As seen on this Ordnance Survey map from 1900, the dashes are solid at corners. The draftsman (drafts-person) has made minor adjustments to the intervals to retain the dash style while making the point of change in line direction visually explicit. Another interesting adjustment is that the gaps in the dashed lines occur when a dashed line crosses another line, as can be seen on the dotted line crossing lines in the far left and far right in the above thumbnails. This facilitates visual separation of the lines, not allowing them to be become an intersecting blob.
These kinds of adjustments are critical to making dashed lines effective in visualization. Consider a timeseries chart using a dashed line. If the gap occurs at a high point or low point, then it is impossible to determine the value from visually reading the chart, significantly reducing the effectiveness of the chart:
In the left chart, the drafts-person has a solid dash at every corner, whereas the Excel chart on the right has arbitrary dash lengths and gaps leading to corners not being explicitly visible. Since the corners on a line chart represent the actual data points, the arbitrary rendering results in data points not being visible! Yes, it is feasible in Excel to also plot the data points (as boxes, circles, stars, etc), but that only clutters the chart and breaks the rhythm of the line style — the drafts-people didn’t need to add extra marks for each point.
Given that a data visualization is supposed to show data, it is strange that the line style pattern overrides the visibility of the datapoints. Therefore, implementing effective dashed lines for visualizations isn’t as simple as defining a dasharray in SVG or D3. A lower-level dashed line module would be needed to make sure solid dashes occur at corners. This is non-trivial: what if there are multiple sharp angles in a short sequence (e.g. on the 18th day in the 1912 chart above), or multiple line crossings?
Showing Rhythm with Transparency, Saturation, Brightness or Hue
In Bertin’s example, texture is binary: it’s on or off. Much more is possible using computer graphics as opposed to transfer film. Transparency, saturation, brightness or hue can be modified with the regularity of the dash sequence:
In the top block, L50 – Q90, gradient transparency varies from solid to transparent to create the same pattern as previously seen in the dashes on lines A50 – F90. The lines in the 50 column use a linear gradient that goes smoothly from min to max and back to min, whereas in column 70 the gradient drops off more quickly than it rises, and in column 90, the gradients have a sharp drop off. Interestingly, the non-equal application of the gradient appears to give the lines the illusion of motion, like motion blur in photographs.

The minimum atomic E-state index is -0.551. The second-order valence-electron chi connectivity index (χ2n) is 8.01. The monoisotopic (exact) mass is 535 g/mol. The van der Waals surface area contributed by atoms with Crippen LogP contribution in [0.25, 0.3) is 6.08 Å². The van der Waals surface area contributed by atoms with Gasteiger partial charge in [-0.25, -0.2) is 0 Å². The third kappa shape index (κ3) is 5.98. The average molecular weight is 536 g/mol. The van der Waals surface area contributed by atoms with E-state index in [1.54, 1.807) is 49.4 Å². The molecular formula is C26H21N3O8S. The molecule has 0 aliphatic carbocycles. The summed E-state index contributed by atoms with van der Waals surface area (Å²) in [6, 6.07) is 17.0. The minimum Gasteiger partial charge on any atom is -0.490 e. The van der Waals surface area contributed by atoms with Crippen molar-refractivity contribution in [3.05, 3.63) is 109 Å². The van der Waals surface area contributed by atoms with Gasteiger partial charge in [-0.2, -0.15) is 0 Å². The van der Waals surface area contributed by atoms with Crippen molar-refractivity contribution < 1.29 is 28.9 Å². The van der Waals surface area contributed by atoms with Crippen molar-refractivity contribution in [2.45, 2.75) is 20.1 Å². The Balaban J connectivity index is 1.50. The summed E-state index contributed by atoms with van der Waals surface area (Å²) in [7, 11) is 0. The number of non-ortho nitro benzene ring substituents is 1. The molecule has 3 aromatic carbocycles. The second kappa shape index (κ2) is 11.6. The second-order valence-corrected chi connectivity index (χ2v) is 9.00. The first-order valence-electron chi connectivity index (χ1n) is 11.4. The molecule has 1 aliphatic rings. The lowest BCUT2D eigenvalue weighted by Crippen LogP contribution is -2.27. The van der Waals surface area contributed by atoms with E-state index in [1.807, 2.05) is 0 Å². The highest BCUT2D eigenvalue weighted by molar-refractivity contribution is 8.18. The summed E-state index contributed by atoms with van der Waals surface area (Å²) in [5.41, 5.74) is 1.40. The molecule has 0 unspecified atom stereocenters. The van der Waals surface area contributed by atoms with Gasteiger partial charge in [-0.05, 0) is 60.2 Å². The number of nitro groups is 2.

In the bottom block, Rs – Wh, the same patterns are used with attributes of color. In the first column, only saturation is changed (from orange to grey) which is difficult to perceive as there is no contrast between the two colors. In the second column, only brightness is changed, with the alternating pattern of light orange, dark orange clearly visible. And the third column changes hue, resulting in a repeating rainbows along the lines. Again, attempting to use SVG and D3 to implement these is difficult and the approach used in my quick code won’t work with curving lines.
More importantly, these examples suggest that texture is operating at a different level than visual attributes such as length, transparency, hue and so forth; as the texture can be represented in any these other variables. So Bertin’s notion of texture and how texture fits into the formal definitions of visual attributes of data visualization may be more nuanced than the current models used in visualization research.
Conjunction of Textures
Bertin uses multiple overlapping textures to convey multiple variables in his maps: textures of small dense dots, with large coarse dots, with lines oriented in one direction, and lines oriented in a different direction. Can multiple dash patterns be combined on one-dimensional lines? Yes:
In the top row, the line X1 has a very short pattern with a lot of white space is shown. Then, on the left, a line Y2 also has a short pattern and an interval that is a multiple of the interval for X1. The two patterns can be interleaved form the line XY12. The right image from Bertin back at the top of this article uses this interleaving appproach: it uses carefully designed textures such that dots fit neatly between the diagonal lines.